Figure 6.  Measurement with the traditional method. (a) The deformed fringe pattern modulated by the block; (b) Part of a deformed fringe pattern; (c) The continuous phase value; (d) 3D point cloud data of a block

      The measurement results obtained by using the proposed phase-height calibration method are shown in Fig. 7. Figure 7(a) shows the new calibration system, and the distance from the center of the first marker point on the left to the axis of the turntable is 20 mm, the actual distance between the centers of the marker points is 10 mm, and the rotating angle θ of the turntable is 30°. Figure 7(b) shows the 3D point cloud data of the block with a height of 10 mm.

      Figure 7.  Measurement with the proposed method. (a) The calibration system; (b) 3D point cloud data of a block

      In 3D measurement, the root mean square error (RMSE) is commonly used to assess the measurement accuracy

      $$ \sigma = \sqrt {\sum {{{\left[ {h(u,v) - A} \right]}^2}/m} } $$ (15)

      Where h(u,v) is the reconstruction height of the block, A is the height of the white block with a value is of 10 mm, and m is the total number of pixels in the plane. Substituting the measurement results into Eq. (15) shows that the 3D reconstruction of the block with a height of 10 mm using the traditional method has an average height of 10.018 mm, and a RMSE of 0.043 mm. Similarly, the measurement results of the proposed method show an average height of 10.047 mm, and a standard deviation of 0.072 mm.

      The traditional phase-height mapping calibration method and the new phase-height mapping calibration method are respectively used to reconstruct the calibration plane with a height of 10 mm. The comparison results are shown in Tab. 1.

      Table 1.  Comparison of the measurement results

      MethodAverage height/mmRMSE/mm
      Traditional 10.018 0.043
      Proposed 10.047 0.072

      Table 1 shows that no matter whether the traditional method or the proposed method is used, the 3D information of the measured object can be effectively obtained, and the measurement accuracy can be guaranteed. However, the table shows that the traditional calibration method is superior to the proposed calibration method in terms of average value, or RMSE, while the proposed method is more convenient and saves more time.

      To verify the utility of the method, the measurement data of the sphere shown in Fig. 8, Figure 8(a) shows part of a sphere, whose diameter is 60.027 mm. Figure 8(b) shows a frame deformed fringe of the sphere, and Fig. 8(c) shows a phase distribution of the sphere. Figure 9 shows the 3D reconstruction results of the sphere, Figure 9(a) shows 3D shape by the traditional method. And Fig. 9(b) shows 3D shape by the proposed method, Figure 9 shows that both methods are good at restoring the 3D shape of the object.

      Figure 8.  Measurement data of the sphere. (a) Measured sphere; (b) The deformed fringe pattern modulated by the sphere; (c) Continuous phase distribution

      Figure 9.  Reconstruction results of the sphere. (a) 3D shape by the traditional method; (b) 3D shape by the proposed method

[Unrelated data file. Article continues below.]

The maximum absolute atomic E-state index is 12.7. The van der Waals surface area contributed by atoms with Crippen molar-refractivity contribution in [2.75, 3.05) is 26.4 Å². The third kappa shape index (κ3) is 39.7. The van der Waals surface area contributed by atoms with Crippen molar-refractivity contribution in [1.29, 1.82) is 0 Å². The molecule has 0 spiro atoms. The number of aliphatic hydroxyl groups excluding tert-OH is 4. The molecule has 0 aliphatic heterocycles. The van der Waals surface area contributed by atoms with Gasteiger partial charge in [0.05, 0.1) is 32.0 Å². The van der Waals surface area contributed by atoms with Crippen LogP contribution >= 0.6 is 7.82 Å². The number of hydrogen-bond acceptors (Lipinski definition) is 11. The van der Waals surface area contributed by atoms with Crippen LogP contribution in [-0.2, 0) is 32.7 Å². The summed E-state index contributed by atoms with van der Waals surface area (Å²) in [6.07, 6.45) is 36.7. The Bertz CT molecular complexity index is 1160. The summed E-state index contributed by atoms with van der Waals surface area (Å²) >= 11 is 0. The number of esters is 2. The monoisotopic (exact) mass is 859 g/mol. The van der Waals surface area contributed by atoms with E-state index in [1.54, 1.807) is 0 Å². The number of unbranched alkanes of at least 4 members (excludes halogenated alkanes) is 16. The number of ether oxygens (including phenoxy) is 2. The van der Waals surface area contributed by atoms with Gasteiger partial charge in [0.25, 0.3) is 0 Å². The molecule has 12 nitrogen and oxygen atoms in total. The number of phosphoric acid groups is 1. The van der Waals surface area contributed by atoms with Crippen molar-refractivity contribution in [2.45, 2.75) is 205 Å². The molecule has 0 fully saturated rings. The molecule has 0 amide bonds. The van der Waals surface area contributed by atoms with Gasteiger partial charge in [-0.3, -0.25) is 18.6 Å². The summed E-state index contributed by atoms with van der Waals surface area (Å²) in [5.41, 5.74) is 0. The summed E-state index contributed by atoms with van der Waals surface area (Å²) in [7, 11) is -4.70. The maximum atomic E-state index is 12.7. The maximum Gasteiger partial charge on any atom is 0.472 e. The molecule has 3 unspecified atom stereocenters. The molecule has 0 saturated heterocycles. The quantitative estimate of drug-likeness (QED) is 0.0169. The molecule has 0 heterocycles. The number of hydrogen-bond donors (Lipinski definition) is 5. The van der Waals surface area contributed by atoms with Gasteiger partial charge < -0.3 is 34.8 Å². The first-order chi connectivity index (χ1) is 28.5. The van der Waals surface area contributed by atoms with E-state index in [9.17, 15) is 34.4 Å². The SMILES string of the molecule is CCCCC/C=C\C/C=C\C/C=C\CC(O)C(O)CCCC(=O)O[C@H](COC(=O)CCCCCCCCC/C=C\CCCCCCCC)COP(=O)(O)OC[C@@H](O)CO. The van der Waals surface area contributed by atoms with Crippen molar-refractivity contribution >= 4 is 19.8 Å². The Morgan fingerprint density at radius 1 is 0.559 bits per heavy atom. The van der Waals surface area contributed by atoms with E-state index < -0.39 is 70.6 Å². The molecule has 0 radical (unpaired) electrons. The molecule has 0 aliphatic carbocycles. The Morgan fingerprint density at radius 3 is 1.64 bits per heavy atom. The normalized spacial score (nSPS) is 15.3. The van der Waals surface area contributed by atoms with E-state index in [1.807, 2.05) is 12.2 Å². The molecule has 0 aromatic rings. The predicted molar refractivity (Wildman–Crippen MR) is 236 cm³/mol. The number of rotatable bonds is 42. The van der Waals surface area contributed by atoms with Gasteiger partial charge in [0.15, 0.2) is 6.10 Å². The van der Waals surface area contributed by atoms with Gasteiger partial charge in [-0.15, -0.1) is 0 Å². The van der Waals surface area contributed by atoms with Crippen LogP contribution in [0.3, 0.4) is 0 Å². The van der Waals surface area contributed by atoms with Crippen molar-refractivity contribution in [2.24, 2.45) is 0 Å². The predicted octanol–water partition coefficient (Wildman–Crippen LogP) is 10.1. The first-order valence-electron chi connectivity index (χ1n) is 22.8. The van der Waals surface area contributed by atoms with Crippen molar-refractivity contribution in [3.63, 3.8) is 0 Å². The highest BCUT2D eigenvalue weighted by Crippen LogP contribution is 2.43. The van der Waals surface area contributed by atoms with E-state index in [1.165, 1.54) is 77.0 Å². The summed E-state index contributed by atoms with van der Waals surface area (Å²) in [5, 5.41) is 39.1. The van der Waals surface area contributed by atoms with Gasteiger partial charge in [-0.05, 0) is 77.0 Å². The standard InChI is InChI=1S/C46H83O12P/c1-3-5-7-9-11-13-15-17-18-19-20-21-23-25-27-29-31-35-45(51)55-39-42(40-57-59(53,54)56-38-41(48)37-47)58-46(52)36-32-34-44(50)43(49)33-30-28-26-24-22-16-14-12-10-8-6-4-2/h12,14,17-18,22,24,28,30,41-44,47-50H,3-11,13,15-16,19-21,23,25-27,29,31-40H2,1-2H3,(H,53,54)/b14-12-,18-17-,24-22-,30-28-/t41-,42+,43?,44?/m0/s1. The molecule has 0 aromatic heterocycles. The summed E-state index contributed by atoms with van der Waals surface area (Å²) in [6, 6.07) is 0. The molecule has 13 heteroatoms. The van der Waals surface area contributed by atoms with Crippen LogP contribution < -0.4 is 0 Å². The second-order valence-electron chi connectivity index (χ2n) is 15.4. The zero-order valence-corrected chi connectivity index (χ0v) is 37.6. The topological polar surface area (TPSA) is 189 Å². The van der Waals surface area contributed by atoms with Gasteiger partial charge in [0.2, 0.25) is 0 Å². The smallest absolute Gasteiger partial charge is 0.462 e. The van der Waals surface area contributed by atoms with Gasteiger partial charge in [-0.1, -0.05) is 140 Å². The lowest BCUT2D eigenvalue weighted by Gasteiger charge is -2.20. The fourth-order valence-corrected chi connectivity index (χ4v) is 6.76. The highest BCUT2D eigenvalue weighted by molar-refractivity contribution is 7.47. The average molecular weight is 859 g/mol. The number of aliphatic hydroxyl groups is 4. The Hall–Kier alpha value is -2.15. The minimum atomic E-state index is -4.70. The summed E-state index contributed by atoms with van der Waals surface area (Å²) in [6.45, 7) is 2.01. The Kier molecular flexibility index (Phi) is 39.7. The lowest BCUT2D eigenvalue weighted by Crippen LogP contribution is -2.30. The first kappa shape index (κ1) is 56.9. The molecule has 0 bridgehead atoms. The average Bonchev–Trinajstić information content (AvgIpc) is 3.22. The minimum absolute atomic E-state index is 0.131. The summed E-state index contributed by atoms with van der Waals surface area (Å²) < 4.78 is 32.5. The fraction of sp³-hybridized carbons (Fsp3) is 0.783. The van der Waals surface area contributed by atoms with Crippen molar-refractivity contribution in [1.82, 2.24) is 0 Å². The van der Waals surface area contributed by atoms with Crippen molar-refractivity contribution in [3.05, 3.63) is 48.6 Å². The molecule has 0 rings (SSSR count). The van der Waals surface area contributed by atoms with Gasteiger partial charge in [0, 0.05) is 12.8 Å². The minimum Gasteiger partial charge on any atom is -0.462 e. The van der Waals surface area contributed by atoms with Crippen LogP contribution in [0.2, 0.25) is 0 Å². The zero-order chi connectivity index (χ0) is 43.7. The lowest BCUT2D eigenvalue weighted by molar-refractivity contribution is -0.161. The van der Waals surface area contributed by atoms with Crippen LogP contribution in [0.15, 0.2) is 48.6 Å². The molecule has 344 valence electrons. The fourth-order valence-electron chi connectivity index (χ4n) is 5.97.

To compare the difference between the two methods more clearly, the cutaway view of a column in the green circle of Fig. 9 was extracted from the 3D shape recovered by the two methods, and the comparison result is shown in Fig. 10. The measurement results show that the maximum height of the sphere surface is 60.071 mm obtained by the traditional method and 60.095 mm obtained by the proposed method, respectively. For the traditional method, due to need to move the standard plane several times (starting from the h0 position), the measurement data fluctuates greatly due to the influence of dither and mechanical error. The new method only needs to rotate an angle $ \theta $ accurately, which is easy to realize with a precision turntable. The subsequent calculation processes are obtained by fitting and optimization algorithm, so the measurement data is relatively smoother.

      Figure 10.  The part of cutaway view for a column

      In addition, another evaluation experiment is carried out by measuring a sculpture using the proposed method, as illustrated in Fig. 11. Figure 11(a) and 11(b) are the captured deformed pattern and the reconstructed 3D shape, respectively. Obviously, the proposed method can obtain satisfactory 3D shape of the measured object.

      Figure 11.  Reconstruction results of the sphere. (a) Captured deformed pattern; (b) Reconstructed 3D shape

    • The traditional phase-height mapping calibration method generally uses a moving stage to drive the calibration plate to move several times within the depth of field of the camera, but this method has problems of complicated operation and inconvenient carrying. The proposed calibration method only needs to use a turntable to rotate the calibration plane once, the camera only needs to capture two sets of images, greatly improving the calibration speed of the system, but the measurement accuracy of the proposed calibration method is less than the traditional method.

      Comparing these two methods, each has several unique advantages. In some fields, to achieve the registration of 3D point cloud, a structured light system based on a turntable is widely applied. In contrast to traditional method, the proposed method can achieve system calibration without the moving stage, and the error is also within tolerance.

    • On behalf of all authors, the corresponding author states that there is no conflict of interest.